What this means to you: A critical point in the defendants’ successful malpractice defense arose from the blood test obtained when the patient sought a second opinion for her knee. After the care administered by the defendant physician, the patient underwent a blood test that revealed she did not suffer from an infection at the time the physician aspirated the fluid from her knee. When asked about the presence of an infection at trial, the defendant’s medical expert stated the patient “had a completely normal sedimentation rate and a normal C-reactive protein” and that if she was infected at the time of the arthroscopy on June 26, why were her C-reactive protein and her sed rate normal. “These are markers for infection, they were completely normal.” This evidence, when coupled with the fact that the fluid appeared noninfectious, strongly suggested that a test of the fluid for infection was unnecessary. Further, it makes clear the fact that the physician considered several possible causes for the swelling, pain, and other symptoms.
The determination that the defendants met their duty of care was made at least because of the physician’s continued and diligent postoperative treatment of the patient. Eleven months after the physician performed the medical femoral condyle resurfacing and implantation of an arthrosurface component, he saw the patient a second time to perform an additional arthroscopic surgery on her knee.
However, the physician also could have followed up with the patient within the relevant three-week period in which a different treatment option may have been available. Postoperative follow-ups are critical for ensuring the patient recovers quickly and without complications leading to lawsuits, especially when introducing foreign materials into the human body. The first follow-up appointment postsurgery was 11 months. This falls well beyond the three-week period on which the defense relied so heavily. That notwithstanding, the physician otherwise was diligent in his postoperative care regarding the additional arthroscopic surgery.
Considering the outcome of this case, it is wise for medical professionals and hospitals to set up systems for ensuring follow-up appointments are generated, especially after surgery. This can help mitigate any arising complications, such as infections.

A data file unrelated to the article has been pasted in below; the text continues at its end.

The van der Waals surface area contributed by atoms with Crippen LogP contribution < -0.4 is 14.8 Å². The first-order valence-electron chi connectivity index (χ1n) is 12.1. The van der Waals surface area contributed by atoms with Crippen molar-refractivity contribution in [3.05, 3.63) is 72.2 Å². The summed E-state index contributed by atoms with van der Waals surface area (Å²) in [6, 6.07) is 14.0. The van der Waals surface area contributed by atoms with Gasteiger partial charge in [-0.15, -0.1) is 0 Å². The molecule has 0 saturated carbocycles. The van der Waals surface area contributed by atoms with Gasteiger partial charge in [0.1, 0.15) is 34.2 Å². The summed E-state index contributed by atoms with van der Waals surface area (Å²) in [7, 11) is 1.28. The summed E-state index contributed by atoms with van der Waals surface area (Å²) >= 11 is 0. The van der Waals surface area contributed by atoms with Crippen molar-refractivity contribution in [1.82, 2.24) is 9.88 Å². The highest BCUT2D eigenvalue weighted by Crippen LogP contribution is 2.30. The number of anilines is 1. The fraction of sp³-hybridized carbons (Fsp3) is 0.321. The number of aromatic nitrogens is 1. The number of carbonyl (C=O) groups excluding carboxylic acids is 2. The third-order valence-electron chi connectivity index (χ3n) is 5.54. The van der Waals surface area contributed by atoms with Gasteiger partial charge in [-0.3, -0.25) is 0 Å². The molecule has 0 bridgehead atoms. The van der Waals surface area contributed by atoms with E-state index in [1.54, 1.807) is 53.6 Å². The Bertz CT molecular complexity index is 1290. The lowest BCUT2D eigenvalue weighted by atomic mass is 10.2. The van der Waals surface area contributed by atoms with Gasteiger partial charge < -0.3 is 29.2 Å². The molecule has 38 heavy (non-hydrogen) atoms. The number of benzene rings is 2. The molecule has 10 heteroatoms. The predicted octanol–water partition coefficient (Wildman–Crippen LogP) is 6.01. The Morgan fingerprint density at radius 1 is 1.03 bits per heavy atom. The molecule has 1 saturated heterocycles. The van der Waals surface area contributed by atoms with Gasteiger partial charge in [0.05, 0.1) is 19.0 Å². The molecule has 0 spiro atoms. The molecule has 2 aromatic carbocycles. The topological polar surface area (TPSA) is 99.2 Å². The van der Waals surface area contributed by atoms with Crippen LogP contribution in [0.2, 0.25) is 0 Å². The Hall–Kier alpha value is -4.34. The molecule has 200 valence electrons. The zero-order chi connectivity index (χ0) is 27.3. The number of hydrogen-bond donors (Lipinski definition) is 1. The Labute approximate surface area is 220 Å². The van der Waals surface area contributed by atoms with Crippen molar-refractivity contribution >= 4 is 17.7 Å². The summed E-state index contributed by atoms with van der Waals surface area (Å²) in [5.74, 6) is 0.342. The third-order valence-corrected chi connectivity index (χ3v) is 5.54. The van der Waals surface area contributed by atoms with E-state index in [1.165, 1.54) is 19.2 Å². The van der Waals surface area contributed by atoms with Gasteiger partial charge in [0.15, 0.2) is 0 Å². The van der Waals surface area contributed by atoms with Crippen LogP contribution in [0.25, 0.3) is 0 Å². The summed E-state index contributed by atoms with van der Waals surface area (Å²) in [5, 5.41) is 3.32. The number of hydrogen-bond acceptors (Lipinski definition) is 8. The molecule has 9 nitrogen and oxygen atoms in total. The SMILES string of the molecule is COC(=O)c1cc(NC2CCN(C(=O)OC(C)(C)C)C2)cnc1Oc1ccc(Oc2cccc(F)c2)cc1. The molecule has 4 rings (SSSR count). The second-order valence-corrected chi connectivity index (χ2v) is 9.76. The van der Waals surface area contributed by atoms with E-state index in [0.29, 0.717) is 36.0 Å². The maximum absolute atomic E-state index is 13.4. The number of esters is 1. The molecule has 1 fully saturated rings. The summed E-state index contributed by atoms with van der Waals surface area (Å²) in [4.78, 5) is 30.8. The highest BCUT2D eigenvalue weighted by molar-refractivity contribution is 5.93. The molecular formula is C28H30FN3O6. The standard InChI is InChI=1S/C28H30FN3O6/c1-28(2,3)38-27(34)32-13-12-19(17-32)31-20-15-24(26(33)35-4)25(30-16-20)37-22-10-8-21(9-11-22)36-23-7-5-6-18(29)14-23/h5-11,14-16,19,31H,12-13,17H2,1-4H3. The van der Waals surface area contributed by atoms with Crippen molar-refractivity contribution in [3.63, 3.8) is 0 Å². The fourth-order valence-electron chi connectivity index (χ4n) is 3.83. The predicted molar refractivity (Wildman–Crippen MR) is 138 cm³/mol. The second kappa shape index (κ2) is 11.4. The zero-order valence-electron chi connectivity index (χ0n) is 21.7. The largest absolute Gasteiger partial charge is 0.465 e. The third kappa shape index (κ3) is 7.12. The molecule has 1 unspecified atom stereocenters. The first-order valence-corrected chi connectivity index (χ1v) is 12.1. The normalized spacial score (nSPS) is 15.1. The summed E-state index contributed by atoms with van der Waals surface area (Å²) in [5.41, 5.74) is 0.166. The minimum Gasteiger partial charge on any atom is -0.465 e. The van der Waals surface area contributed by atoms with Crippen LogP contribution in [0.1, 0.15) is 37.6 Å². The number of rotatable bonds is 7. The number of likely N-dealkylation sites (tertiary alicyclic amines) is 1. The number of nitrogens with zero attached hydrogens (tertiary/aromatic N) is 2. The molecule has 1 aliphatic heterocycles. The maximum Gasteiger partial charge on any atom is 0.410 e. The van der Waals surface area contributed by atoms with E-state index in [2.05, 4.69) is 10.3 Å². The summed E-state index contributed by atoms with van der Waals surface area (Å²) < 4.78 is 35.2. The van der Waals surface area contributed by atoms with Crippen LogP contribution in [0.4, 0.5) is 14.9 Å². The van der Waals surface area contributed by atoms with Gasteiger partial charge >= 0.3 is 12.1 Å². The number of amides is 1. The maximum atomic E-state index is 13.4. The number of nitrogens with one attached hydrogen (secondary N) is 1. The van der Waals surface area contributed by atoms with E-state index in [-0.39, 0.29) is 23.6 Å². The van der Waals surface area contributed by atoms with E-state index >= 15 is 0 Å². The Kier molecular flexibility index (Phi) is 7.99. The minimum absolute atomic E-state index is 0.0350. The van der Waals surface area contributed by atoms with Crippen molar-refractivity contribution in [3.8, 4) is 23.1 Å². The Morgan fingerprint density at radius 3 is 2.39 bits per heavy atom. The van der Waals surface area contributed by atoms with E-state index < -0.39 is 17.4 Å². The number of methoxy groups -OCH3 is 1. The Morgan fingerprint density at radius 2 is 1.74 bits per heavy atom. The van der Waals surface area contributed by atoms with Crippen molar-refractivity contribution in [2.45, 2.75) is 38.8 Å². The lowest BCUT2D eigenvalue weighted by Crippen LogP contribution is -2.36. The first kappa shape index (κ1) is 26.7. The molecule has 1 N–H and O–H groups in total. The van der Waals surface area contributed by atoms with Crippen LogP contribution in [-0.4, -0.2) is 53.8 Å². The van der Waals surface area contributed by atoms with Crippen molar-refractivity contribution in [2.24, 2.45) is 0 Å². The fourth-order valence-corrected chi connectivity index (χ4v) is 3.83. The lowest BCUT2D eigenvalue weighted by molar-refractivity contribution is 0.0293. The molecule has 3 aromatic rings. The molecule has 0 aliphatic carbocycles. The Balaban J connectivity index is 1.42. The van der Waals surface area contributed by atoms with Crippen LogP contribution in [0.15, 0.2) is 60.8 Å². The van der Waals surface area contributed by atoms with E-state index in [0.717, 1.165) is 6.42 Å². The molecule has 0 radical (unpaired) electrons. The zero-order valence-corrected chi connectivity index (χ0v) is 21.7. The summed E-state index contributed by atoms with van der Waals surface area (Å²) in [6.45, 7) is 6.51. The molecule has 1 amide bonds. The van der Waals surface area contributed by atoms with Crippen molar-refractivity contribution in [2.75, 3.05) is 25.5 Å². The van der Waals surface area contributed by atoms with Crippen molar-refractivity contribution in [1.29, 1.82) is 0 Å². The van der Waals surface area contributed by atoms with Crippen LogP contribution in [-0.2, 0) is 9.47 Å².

It also is worth noting that the physician assistant always noted whether the patient used assistive devices to walk. This was one of many entries in the medical record that provided a basis to support the defense verdict. All medical professionals should be alert and pay particular attention to relevant symptoms related to the procedure. In cases involving prosthetics, use of antibiotic materials are advisable where practicable to avoid infections.
Another consideration is informed consent. Infection is a risk factor whenever an invasive procedure takes place. This includes the initial surgery, the arthroscopy, and each aspiration of fluid. In fact, the aspiration of the fluid within the knee joint to check for the presence of infection could have been when the infection occurred. Had the patient been fully aware that the development of a subsequent infection was not an unusual possibility, she may not have felt the need to commence litigation. Surgeons must be especially diligent about providing and documenting informed consent that covers common surgical risks before commencing with surgery. The most conservative and safe approach would have been to inform the patient that a collection of fluid surrounding an artificial implant may suggest the presence of infectious microorganisms, and advise her on what options for continued care are available. However, in this case, because the patient underwent physical therapy, a diagnosis of overuse rather than infection certainly was within the bounds of reason, given the circumstances.
Decided on Feb. 3, 2017, in the United States District Court, E.D. Missouri; case No. 15-CV-1333.